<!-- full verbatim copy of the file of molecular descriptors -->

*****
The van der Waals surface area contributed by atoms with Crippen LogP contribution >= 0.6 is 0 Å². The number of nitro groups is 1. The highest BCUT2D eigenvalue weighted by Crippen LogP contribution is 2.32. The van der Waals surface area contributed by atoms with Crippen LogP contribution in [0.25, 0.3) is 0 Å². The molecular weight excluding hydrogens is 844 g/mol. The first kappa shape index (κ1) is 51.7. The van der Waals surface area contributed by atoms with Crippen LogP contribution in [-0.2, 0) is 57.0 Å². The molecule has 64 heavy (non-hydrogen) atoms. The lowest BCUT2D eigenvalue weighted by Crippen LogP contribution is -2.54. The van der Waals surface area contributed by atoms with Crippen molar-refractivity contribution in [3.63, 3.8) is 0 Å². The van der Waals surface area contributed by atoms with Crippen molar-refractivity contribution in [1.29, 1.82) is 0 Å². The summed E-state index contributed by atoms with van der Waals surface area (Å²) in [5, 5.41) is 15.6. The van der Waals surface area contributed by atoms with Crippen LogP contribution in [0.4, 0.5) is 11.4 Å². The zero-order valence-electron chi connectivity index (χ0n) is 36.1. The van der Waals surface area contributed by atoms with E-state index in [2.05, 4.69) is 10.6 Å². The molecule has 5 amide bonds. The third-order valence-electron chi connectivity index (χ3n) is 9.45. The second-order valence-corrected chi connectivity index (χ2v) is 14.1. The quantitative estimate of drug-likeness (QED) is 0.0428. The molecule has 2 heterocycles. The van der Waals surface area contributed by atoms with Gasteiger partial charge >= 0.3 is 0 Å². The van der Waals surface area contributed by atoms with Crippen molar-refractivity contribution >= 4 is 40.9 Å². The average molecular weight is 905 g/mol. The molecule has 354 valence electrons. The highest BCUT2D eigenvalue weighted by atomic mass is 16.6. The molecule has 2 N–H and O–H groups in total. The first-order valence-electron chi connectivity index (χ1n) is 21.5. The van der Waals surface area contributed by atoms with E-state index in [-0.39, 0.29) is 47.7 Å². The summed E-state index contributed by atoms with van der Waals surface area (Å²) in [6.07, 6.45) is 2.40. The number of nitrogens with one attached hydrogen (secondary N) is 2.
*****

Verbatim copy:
The van der Waals surface area contributed by atoms with Crippen LogP contribution >= 0.6 is 0 Å². The number of nitro groups is 1. The highest BCUT2D eigenvalue weighted by Crippen LogP contribution is 2.32. The van der Waals surface area contributed by atoms with Crippen LogP contribution in [0.25, 0.3) is 0 Å². The molecular weight excluding hydrogens is 844 g/mol. The first kappa shape index (κ1) is 51.7. The van der Waals surface area contributed by atoms with Crippen LogP contribution in [-0.2, 0) is 57.0 Å². The molecule has 64 heavy (non-hydrogen) atoms. The lowest BCUT2D eigenvalue weighted by Crippen LogP contribution is -2.54. The van der Waals surface area contributed by atoms with Crippen molar-refractivity contribution in [3.63, 3.8) is 0 Å². The van der Waals surface area contributed by atoms with Crippen molar-refractivity contribution in [1.29, 1.82) is 0 Å². The summed E-state index contributed by atoms with van der Waals surface area (Å²) in [5, 5.41) is 15.6. The van der Waals surface area contributed by atoms with Crippen LogP contribution in [0.4, 0.5) is 11.4 Å². The zero-order valence-electron chi connectivity index (χ0n) is 36.1. The van der Waals surface area contributed by atoms with E-state index in [2.05, 4.69) is 10.6 Å². The molecule has 5 amide bonds. The third-order valence-electron chi connectivity index (χ3n) is 9.45. The second-order valence-corrected chi connectivity index (χ2v) is 14.1. The quantitative estimate of drug-likeness (QED) is 0.0428. The molecule has 2 heterocycles. The van der Waals surface area contributed by atoms with Gasteiger partial charge >= 0.3 is 0 Å². The van der Waals surface area contributed by atoms with Crippen molar-refractivity contribution >= 4 is 40.9 Å². The average molecular weight is 905 g/mol. The molecule has 354 valence electrons. The highest BCUT2D eigenvalue weighted by atomic mass is 16.6. The molecule has 2 N–H and O–H groups in total. The first-order valence-electron chi connectivity index (χ1n) is 21.5. The van der Waals surface area contributed by atoms with E-state index in [-0.39, 0.29) is 47.7 Å². The summed E-state index contributed by atoms with van der Waals surface area (Å²) in [6.07, 6.45) is 2.40. The number of nitrogens with one attached hydrogen (secondary N) is 2.